Sunday, September 13, 2015

1969: Maggie Smith for The Prime of Miss Jean Brodie

Maggie Smith plays the title character, a private school teacher who refuses to follow the curriculum, preferring to express her rather odd and extremely controversial views to her impressionable young students, particularly a small group of chosen girls whom she deems special. She spends her spare time trifling with the male members of the faculty.

This movie was nothing like I expected it to be. I thought it was going to be one of those uplifting stories about an unconventional teacher that the more traditional faculty members hate but the students really benefit from. Instead it's a disturbing story about an unconventional teacher who thinks she's doing good but actually has a terrible influence on her students and ends up totally ruining their lives. Yes, the headmistress seems to have a personal vendetta against her, but she is also an awful teacher who deserves to be fired. The movie sort of sets you up to be on her side and then switches it so you can't be. I'm sure this is on purpose, but it makes for an uncomfortable viewing experience, which didn't make me like the movie very much.

So this definitely hasn't been my favorite Best Actress winner so far. I'm not saying it was a bad performance. I mean, it's Maggie Smith; I'm pretty sure she's incapable of giving a bad performance (unless she's trying to do a Louisiana accent, but let's just pretend that never happened). It just seemed like she wasn't sure whether to be likable or not. Her character was very confusing, and I never really understood her motives or objectives. I think she was intentionally ambiguous, especially at the beginning, but I would have liked to get a better feel for who she was, or at least what she was trying to do. As it was, she didn't seem like a real person, or even like a fully formed character. I didn't find her believable, and I can't tell if that's more the fault of the story or the performance, but either way I didn't particularly like it. Honestly, I thought that if anyone deserved an Oscar for this movie it was Pamela Franklin, who played the one special student who ultimately saw through Miss Brodie. She was only 19 at the time and still managed to hold her own against intimidating veteran adult actors, including Maggie Smith. She should have at least been nominated for Best Supporting Actress, but she wasn't, although she was nominated for a BAFTA and won a National Board of Review award. I think Franklin outshines Smith in this movie, which in my mind makes Smith's Oscar less deserved.

I think another part of my problem is that I'm watching this 46 years after it was made, so my view of Smith is much different from that of people who saw the movie back then. When I think of Maggie Smith, I usually think of "Downton Abbey," Sister Act, or the Harry Potter movies. The earliest of those was made in 1992, 23 years after this movie. So it was very funny to me when she kept talking about being in her prime, especially when she was finally forced to conclude that she was past it. While that was certainly true for Jean Brodie, it was far from true for Maggie Smith. I don't even think she had hit her prime when she made this movie. I've seen so many spectacular performances from her that I found this one rather disappointing. But they pretty much all came later, so Academy voters couldn't know what they had to look forward to during the prime of Dame Maggie Smith.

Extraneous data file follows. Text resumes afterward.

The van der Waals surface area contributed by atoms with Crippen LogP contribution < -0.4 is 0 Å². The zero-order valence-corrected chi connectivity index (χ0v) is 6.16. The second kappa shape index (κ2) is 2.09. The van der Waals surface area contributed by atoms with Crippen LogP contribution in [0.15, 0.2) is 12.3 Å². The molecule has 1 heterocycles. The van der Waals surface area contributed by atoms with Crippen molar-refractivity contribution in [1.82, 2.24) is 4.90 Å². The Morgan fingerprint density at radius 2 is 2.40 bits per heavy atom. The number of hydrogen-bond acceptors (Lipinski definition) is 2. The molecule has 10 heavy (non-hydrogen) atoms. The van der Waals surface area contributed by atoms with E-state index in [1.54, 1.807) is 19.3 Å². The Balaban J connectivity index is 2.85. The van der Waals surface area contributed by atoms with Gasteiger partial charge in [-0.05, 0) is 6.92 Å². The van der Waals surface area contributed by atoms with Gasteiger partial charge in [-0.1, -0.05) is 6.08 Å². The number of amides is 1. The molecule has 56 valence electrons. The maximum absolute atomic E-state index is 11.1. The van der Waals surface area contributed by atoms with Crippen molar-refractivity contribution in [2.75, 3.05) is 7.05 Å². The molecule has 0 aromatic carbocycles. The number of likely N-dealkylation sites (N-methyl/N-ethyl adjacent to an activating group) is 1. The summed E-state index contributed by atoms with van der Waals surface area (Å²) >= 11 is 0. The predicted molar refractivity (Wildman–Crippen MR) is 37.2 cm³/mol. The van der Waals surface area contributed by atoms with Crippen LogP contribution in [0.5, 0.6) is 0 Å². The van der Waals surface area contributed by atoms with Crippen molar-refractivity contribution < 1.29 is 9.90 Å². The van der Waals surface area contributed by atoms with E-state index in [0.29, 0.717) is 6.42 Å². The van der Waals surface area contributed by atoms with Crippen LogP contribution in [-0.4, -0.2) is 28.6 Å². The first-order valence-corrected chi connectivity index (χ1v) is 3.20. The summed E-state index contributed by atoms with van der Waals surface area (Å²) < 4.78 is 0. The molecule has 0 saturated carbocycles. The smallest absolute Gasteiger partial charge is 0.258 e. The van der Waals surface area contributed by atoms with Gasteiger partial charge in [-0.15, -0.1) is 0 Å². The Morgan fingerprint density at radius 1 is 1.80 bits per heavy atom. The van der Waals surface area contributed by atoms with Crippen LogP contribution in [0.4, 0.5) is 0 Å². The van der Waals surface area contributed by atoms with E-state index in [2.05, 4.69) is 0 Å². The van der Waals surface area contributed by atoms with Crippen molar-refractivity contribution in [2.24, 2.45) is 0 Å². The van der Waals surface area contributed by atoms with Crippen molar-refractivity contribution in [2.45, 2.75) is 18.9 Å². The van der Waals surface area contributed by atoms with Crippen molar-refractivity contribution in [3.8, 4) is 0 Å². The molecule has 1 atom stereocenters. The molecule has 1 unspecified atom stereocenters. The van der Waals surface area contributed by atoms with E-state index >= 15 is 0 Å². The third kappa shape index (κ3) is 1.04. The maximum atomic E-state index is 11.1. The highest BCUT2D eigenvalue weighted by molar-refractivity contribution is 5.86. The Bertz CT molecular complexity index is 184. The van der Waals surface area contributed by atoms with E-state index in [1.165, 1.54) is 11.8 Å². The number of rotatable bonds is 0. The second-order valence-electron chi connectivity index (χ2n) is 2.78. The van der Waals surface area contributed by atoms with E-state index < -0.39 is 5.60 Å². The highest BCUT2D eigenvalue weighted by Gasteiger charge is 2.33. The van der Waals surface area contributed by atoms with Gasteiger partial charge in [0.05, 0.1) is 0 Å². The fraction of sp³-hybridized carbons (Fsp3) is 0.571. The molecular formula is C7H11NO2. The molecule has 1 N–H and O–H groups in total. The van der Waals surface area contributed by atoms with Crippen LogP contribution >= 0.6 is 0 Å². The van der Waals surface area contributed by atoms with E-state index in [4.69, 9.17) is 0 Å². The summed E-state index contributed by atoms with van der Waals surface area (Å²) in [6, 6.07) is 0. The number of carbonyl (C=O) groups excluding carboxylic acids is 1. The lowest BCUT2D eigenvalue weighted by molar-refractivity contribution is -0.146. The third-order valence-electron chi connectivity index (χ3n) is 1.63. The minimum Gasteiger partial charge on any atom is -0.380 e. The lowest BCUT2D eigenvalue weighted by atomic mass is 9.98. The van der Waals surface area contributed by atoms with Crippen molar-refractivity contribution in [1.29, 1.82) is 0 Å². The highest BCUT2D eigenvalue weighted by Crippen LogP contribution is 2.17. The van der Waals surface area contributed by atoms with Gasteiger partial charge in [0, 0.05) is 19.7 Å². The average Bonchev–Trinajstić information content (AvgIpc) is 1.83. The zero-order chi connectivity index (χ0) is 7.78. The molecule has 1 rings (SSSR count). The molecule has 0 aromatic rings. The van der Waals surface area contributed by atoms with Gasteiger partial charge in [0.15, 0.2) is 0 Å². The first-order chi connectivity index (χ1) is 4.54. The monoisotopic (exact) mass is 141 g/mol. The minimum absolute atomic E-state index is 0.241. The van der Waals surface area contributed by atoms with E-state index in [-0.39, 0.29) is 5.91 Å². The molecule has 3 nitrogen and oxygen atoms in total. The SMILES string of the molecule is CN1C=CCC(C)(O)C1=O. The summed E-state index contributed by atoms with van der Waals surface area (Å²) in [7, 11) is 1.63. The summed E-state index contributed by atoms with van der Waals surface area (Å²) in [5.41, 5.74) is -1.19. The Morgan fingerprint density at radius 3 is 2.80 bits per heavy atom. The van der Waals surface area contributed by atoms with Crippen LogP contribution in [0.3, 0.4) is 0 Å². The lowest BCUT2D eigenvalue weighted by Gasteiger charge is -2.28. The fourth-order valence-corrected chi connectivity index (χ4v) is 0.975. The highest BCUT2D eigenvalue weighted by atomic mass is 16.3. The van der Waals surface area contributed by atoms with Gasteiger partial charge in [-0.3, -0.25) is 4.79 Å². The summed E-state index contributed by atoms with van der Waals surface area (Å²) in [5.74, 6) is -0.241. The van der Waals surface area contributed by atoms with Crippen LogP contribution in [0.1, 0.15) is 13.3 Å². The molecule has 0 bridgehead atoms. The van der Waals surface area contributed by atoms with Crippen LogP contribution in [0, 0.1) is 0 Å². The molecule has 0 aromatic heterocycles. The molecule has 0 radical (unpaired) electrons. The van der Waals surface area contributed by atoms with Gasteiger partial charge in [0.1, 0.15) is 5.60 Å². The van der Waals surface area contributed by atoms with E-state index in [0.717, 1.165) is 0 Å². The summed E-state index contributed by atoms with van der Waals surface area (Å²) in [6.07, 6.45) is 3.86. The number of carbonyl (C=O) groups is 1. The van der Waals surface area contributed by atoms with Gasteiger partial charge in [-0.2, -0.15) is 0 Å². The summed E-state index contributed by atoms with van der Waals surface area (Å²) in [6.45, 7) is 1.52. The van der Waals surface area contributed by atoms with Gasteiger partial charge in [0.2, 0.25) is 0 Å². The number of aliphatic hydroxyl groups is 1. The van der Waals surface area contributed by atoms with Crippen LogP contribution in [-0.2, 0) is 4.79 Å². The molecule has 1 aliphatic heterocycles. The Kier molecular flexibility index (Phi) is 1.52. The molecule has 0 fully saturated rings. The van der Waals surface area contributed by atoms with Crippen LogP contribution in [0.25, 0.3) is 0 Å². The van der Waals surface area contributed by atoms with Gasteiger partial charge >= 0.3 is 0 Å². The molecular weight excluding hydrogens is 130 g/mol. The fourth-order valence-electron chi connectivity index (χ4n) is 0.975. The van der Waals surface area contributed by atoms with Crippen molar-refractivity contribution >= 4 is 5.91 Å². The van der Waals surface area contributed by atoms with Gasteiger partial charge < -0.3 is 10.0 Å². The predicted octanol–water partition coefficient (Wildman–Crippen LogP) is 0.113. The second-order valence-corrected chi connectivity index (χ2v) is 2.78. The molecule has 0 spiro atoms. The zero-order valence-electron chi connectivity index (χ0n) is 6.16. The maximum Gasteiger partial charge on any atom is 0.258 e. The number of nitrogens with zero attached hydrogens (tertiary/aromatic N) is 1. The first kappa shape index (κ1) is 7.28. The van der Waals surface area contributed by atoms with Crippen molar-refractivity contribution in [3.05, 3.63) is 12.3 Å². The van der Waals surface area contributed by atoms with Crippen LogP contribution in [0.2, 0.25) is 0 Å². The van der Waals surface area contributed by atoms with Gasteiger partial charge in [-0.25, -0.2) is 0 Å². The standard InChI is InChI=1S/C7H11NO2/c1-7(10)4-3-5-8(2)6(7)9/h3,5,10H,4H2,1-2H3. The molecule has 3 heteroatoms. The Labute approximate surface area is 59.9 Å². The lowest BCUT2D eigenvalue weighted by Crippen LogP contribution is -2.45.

Smith tends to get nominated more for supporting roles than leading roles. That seems to be more her skill set, since she's brilliant at delivering one-liners and sweeping in to steal scenes from the leading characters who think they're so important, taking them down a notch or two. That was another reason it was weird to see her in this movie, since she was playing a conceited leading character who had scenes stolen from her, only it seemed to take her down more than a couple of notches. She isn't nearly as good at recovering from stolen scenes as she is at stealing them. Anyway, this was her first of only two Best Actress nominations, the second being for 1972's Travels with My Aunt, but she's been nominated for four Best Supporting Actress Oscars, winning for 1978's California Suite. She's now 80 years old, and as far as I can tell she hasn't passed her prime yet. Now that she's finished filming the final season of "Downton Abbey" - for which she's been nominated for four Emmys (winning two) and two Golden Globes (winning one) - she might have time to make more movies than she has been. Will she perhaps someday win another Oscar? I doubt it will be for Best Actress in a Leading Role, but maybe Best Supporting Actress? Only time will tell.

Next up: Glenda Jackson

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